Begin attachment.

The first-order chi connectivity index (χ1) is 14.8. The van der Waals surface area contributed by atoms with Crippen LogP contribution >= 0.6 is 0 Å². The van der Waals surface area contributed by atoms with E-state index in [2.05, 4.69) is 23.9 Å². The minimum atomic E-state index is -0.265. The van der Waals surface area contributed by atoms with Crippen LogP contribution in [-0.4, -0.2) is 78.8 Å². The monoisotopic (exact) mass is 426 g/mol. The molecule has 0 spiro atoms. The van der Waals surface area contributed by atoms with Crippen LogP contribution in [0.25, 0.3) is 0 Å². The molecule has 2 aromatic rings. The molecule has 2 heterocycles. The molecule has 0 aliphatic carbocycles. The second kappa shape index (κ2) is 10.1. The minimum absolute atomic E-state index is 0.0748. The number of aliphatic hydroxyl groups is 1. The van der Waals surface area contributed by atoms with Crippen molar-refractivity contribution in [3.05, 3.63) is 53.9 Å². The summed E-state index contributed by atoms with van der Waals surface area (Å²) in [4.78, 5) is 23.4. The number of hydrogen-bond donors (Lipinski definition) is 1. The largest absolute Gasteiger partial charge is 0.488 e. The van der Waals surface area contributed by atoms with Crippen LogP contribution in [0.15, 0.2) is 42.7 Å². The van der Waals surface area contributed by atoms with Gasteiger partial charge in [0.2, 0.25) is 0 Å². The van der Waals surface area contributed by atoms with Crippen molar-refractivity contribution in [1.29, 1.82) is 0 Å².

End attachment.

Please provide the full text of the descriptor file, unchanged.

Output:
The first-order chi connectivity index (χ1) is 14.8. The van der Waals surface area contributed by atoms with Crippen LogP contribution >= 0.6 is 0 Å². The van der Waals surface area contributed by atoms with E-state index in [2.05, 4.69) is 23.9 Å². The minimum atomic E-state index is -0.265. The van der Waals surface area contributed by atoms with Crippen LogP contribution in [-0.4, -0.2) is 78.8 Å². The monoisotopic (exact) mass is 426 g/mol. The molecule has 0 spiro atoms. The van der Waals surface area contributed by atoms with Crippen LogP contribution in [0.25, 0.3) is 0 Å². The molecule has 2 aromatic rings. The molecule has 2 heterocycles. The molecule has 0 aliphatic carbocycles. The second kappa shape index (κ2) is 10.1. The minimum absolute atomic E-state index is 0.0748. The number of aliphatic hydroxyl groups is 1. The van der Waals surface area contributed by atoms with Crippen molar-refractivity contribution in [3.05, 3.63) is 53.9 Å². The summed E-state index contributed by atoms with van der Waals surface area (Å²) in [4.78, 5) is 23.4. The number of hydrogen-bond donors (Lipinski definition) is 1. The largest absolute Gasteiger partial charge is 0.488 e. The van der Waals surface area contributed by atoms with Crippen LogP contribution in [0.15, 0.2) is 42.7 Å². The van der Waals surface area contributed by atoms with Gasteiger partial charge in [0.2, 0.25) is 0 Å². The van der Waals surface area contributed by atoms with Crippen molar-refractivity contribution in [1.29, 1.82) is 0 Å².